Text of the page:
and John Eeatherly
.14 They settled, with their families, (12 persons in all,) a half mile s. of the

Sherman, in 1804. The first birth was that of Isaac Godfrey, in
Feb. 1802; the first death, that of David Godfrey, accidentally
killed, Oct. 13, 1801. The first marriage was that of Jabea
Reynolds and Polly Mills, in 1805. James B. West kept tho
first store; Maj. Fred. A. De Zeng built the first saw and grist
mill, in 1818.

9 There are 9 churches in town; 2 M. E., 2 Bap., Presb., Prot

E., Germ. Meth., Friends, and R. C.

to Among the other early settlers -yere Dr. Zenas Hyde, M.
Knox, and several families from Mass. and Conn., in 1807;
Josiah Epson, in 1808, and Rodger Sheldon, in 1810. The first
birth was that of a child of Dr. Hyde; and the first death, that
of Mrs. Hale, in 1809. Gardiner Mudge taught the first school,-
in 1812; Norman Sheldon kept the first inn, in 1810; James
Mudge kept the first store; and Elih^ Spencer built the first
saw and grist mill, in 1809.

n The census reports 3 churches in town; M.E., Meth. Prot.,
and Presb.

I2 The Lyons Union School was among the first of the kind
established in the State. It employs 12 teachers and has 800,
to 900 pupils.

is Among these are an extensive manufactory of essential oils,
(by H. G. Hotchkis,) a furnace, machine, and agricultural im¬
plement shop, (by N. Taftoson,) a pottery, tannery, tile manu¬
factory, brickyard, fanning mill factory, and a manufactory of
saddle-trees. About 15,000 lbs. of peppermint oil are produced
annually in the co.,—one-third of the whole amount in the U. S.
Trans. Ag. Soc., 1855, p. 657.

1* John Riggs, Richard Jones, Geo. Carr, Wm. Gibbs, and John
Perrine were early settlers. The first marriage was that of Jas.


John Granby and Wellman settled near the center, as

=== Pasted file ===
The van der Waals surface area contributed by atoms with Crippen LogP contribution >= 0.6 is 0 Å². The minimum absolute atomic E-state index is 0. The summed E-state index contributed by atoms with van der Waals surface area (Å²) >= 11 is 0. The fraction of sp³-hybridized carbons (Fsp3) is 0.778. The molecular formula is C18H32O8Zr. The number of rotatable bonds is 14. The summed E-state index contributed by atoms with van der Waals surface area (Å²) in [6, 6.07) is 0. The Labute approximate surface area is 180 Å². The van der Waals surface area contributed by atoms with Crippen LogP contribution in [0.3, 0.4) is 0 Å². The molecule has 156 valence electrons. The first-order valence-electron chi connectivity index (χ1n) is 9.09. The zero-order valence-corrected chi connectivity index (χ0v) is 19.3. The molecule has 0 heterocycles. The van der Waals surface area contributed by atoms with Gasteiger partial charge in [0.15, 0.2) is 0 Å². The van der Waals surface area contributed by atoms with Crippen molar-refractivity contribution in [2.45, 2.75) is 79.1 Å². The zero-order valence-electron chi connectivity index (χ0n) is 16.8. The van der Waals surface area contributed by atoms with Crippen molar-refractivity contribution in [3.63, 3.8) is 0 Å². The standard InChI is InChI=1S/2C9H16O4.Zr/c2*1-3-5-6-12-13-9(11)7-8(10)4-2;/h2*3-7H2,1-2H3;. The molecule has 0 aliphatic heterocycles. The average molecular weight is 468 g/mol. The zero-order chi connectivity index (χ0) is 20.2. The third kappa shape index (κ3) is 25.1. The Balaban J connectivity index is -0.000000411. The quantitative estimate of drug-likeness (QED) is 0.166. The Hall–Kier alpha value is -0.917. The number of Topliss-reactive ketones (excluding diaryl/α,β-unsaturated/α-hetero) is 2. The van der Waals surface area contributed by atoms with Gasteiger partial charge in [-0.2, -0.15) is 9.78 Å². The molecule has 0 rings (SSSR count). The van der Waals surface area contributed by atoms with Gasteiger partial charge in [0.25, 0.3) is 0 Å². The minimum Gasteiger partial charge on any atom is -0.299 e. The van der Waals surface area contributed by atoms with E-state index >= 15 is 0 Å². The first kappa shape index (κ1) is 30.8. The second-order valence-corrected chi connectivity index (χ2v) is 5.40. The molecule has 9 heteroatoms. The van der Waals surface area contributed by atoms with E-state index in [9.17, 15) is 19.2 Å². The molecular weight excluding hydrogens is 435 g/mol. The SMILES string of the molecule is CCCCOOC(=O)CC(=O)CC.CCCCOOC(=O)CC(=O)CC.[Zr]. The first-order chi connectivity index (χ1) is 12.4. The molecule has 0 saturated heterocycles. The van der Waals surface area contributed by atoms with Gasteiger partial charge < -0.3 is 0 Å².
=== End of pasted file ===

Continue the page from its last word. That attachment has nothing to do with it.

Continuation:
early as 1803; Erastus Hubbard and Abijah Moore, in 1805;
Capt. Willis, Wm. Hallett, Henry Bunnel, Aaron Hoppin, Mrs.
Bunce, and Morris Craw, previous to 1807; and Seth Craw and

Koger Olmsted, in 1808. The first birth was that of-

Winans; the first death was that of Jedediah Wheeler, in April,
1811.  Yieles built the first sawmill, at the center.


There are 7 churches in town; 2 M. E., 2 Christian, Bap.,
Cong., and 2d Adv.


8 This was Township No. 27 of the Military Tract, and received its


name from having been appropriated to the Medical Department.


This location was originally called “Block House,” from a
blockhouse built here hy Indian traders at an early day. It
was used during the Revolution hy tories as a “station” in
smuggling goods from Canada
via Sodus Bay. It was burned
previous to 1800. The village was first called
“ Lauraville,”
from Henrietta Laura, Countess of Bath, daughter and heiress
of Sir Wm. Pulteney. Its name was changed to Clyde in 1818.

6 It is a union school, formed from Districts 14 and 17.
Incorp. April 24, 1834, with special privileges. This was one
of the earliest union schools in Western New York. The
school employs 6 teachers.


2 large distilleries, 2 steam flouring mills, 2 steam sawmills,
2 furnaces and shops for manufacturing agricultural implements,
a large cooperage, 1 brewery, 5 malt houses, and a tannery.


Among the other early settlers were Nicholas King, David


Godfrey, and Isaac Mills, with their families, from Orange co.,


N. Y., on Lot 70, in the s. w. part of the town, in 1801; -


Creagher, from Md., Elias Austin, Payne, and Capt. John